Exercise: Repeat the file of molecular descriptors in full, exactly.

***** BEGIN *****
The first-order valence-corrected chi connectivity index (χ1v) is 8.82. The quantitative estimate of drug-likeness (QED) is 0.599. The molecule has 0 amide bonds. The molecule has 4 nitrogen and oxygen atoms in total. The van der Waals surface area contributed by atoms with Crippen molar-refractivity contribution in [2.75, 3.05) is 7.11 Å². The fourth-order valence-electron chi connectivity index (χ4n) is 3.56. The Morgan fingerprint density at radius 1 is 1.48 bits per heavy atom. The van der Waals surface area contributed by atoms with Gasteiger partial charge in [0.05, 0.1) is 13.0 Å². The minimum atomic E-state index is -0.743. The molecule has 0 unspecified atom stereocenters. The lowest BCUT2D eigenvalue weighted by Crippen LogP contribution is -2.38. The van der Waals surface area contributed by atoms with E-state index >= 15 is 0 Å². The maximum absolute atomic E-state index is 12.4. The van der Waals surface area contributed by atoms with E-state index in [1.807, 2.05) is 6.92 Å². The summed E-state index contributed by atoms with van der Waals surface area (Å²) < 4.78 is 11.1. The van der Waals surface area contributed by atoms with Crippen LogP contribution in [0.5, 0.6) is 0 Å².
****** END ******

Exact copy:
The first-order valence-corrected chi connectivity index (χ1v) is 8.82. The quantitative estimate of drug-likeness (QED) is 0.599. The molecule has 0 amide bonds. The molecule has 4 nitrogen and oxygen atoms in total. The van der Waals surface area contributed by atoms with Crippen molar-refractivity contribution in [2.75, 3.05) is 7.11 Å². The fourth-order valence-electron chi connectivity index (χ4n) is 3.56. The Morgan fingerprint density at radius 1 is 1.48 bits per heavy atom. The van der Waals surface area contributed by atoms with Gasteiger partial charge in [0.05, 0.1) is 13.0 Å². The minimum atomic E-state index is -0.743. The molecule has 0 unspecified atom stereocenters. The lowest BCUT2D eigenvalue weighted by Crippen LogP contribution is -2.38. The van der Waals surface area contributed by atoms with E-state index >= 15 is 0 Å². The maximum absolute atomic E-state index is 12.4. The van der Waals surface area contributed by atoms with E-state index in [1.807, 2.05) is 6.92 Å². The summed E-state index contributed by atoms with van der Waals surface area (Å²) < 4.78 is 11.1. The van der Waals surface area contributed by atoms with Crippen LogP contribution in [0.5, 0.6) is 0 Å².